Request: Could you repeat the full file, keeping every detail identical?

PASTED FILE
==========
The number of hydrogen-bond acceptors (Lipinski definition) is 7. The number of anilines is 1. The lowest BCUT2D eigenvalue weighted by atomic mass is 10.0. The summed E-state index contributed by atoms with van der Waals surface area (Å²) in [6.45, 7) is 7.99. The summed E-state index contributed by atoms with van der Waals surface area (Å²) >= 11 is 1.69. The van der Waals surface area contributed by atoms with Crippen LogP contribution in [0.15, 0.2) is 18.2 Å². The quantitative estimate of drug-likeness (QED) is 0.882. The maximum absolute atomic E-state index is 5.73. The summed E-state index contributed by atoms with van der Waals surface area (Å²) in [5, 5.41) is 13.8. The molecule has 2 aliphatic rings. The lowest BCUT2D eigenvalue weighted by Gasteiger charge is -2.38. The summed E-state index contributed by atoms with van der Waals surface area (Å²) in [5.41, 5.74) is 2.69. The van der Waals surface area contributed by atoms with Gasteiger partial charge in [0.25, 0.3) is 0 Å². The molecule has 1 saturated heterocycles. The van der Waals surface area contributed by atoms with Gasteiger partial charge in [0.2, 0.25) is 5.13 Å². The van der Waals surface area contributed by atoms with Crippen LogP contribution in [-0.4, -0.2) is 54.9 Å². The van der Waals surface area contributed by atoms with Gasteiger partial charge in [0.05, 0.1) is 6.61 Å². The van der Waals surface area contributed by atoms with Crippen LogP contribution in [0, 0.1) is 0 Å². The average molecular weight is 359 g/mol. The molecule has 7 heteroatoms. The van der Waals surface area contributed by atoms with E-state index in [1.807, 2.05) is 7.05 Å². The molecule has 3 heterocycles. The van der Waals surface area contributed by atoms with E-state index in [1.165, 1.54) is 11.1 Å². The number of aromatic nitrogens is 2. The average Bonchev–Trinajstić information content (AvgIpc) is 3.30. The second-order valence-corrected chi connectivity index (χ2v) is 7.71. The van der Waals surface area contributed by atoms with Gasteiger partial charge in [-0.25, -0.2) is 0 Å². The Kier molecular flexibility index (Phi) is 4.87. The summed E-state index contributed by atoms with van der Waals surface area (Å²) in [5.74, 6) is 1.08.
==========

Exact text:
The number of hydrogen-bond acceptors (Lipinski definition) is 7. The number of anilines is 1. The lowest BCUT2D eigenvalue weighted by atomic mass is 10.0. The summed E-state index contributed by atoms with van der Waals surface area (Å²) in [6.45, 7) is 7.99. The summed E-state index contributed by atoms with van der Waals surface area (Å²) >= 11 is 1.69. The van der Waals surface area contributed by atoms with Crippen LogP contribution in [0.15, 0.2) is 18.2 Å². The quantitative estimate of drug-likeness (QED) is 0.882. The maximum absolute atomic E-state index is 5.73. The summed E-state index contributed by atoms with van der Waals surface area (Å²) in [5, 5.41) is 13.8. The molecule has 2 aliphatic rings. The lowest BCUT2D eigenvalue weighted by Gasteiger charge is -2.38. The summed E-state index contributed by atoms with van der Waals surface area (Å²) in [5.41, 5.74) is 2.69. The van der Waals surface area contributed by atoms with Gasteiger partial charge in [0.25, 0.3) is 0 Å². The molecule has 1 saturated heterocycles. The van der Waals surface area contributed by atoms with Gasteiger partial charge in [0.2, 0.25) is 5.13 Å². The van der Waals surface area contributed by atoms with Crippen LogP contribution in [-0.4, -0.2) is 54.9 Å². The van der Waals surface area contributed by atoms with Gasteiger partial charge in [0.05, 0.1) is 6.61 Å². The van der Waals surface area contributed by atoms with Crippen LogP contribution in [0, 0.1) is 0 Å². The average molecular weight is 359 g/mol. The molecule has 7 heteroatoms. The van der Waals surface area contributed by atoms with E-state index in [1.807, 2.05) is 7.05 Å². The molecule has 3 heterocycles. The van der Waals surface area contributed by atoms with E-state index in [1.165, 1.54) is 11.1 Å². The number of aromatic nitrogens is 2. The average Bonchev–Trinajstić information content (AvgIpc) is 3.30. The second-order valence-corrected chi connectivity index (χ2v) is 7.71. The van der Waals surface area contributed by atoms with Gasteiger partial charge in [-0.25, -0.2) is 0 Å². The Kier molecular flexibility index (Phi) is 4.87. The summed E-state index contributed by atoms with van der Waals surface area (Å²) in [5.74, 6) is 1.08.